Given active military operations within the first months of a full-scale war, the main challenges in the temporarily occupied areas included, in particular, the destruction of critical and social infrastructure, which threatened with a humanitarian crisis due to the absence of light, gas, water, foods, medications, etc. According to the oblast monitoring data, within the first weeks of a full-scale war, the local authorities responded to these challenges somewhat chaotically.
In the occupied territories, there was neither a clear system of governance, nor a clear scheme of subordination and distribution of powers. Leading staff members of the occupying authorities were designated from among mainly those people who formerly acted as representatives of the pro-Russian and Russian- financed political force, Opposition Platform-For Life.
Among decisions of the occupying authorities, the following can be distinguished: preparations for holding sham referenda, issuance of Russian passports, launch of the ‘rouble zone’, re-registration of businesses, compulsion of farmers to obtain permits for agricultural activities in order to oblige them to pay taxes to the occupying authorities, etc.
During the occupation, residents of Kherson, Enerhodar, Nova Kakhovka and other cities repeatedly held pro-Ukrainian actions, proving that nobody waited for Russians there. Peaceful demonstrations were however violently dispersed by the occupiers, while local activists were detained.
The humanitarian situation in the war zone and in the occupied areas was difficult within this period. The first cases of critical destruction of transportation routes, health care facilities, communication failures, problems related to unstable electricity, water, gas, and food supply were recorded.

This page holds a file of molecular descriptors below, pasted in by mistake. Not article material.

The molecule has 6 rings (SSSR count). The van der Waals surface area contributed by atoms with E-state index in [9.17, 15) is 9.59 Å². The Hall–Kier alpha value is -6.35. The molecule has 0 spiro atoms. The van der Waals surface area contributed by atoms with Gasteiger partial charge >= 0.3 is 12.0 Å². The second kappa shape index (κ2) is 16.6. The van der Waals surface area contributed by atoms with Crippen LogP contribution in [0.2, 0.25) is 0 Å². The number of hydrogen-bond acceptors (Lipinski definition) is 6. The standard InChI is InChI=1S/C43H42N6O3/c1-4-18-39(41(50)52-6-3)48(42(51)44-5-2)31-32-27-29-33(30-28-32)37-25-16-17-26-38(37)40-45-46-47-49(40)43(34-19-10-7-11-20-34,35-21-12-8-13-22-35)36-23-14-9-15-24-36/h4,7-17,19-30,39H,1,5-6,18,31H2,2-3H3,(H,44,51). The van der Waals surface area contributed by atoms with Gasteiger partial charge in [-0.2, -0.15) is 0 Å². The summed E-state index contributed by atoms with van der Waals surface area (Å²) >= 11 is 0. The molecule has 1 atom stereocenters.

Limited access to health care services was reported in the occupied areas. The population experienced difficulties with specialised health care because of the evacuation of medical workers. Moreover, the shelling by the Russian militaries was very often targeted at destroying hospitals and other facilities of health care infrastructure.
Since the first days of the occupation, the breakaway authorities used various forms of pressure and terror against heads of the local self-government bodies, ranging from intimidation of officials and threats against their family members to abductions and torture of local self-government leaders.
The population was forcibly deported from the occupied areas to the Russian Federation, primarily from Donetsk and Luhansk oblasts. For example, the locals could exit Russian-occupied Mariupol and Volnovakha only in the direction of the Russian Federation and the occupied areas, following the ‘filtration’ procedure.
General mobilisation has been announced in the occupied areas of Donetsk and Luhansk oblasts since February. Male locals aged 18 to 55 were banned to travel outside the borders of the breakaway Republics. They were simply detained on the street, in homes, or at workplaces and forcibly sent to Russian armed forces.
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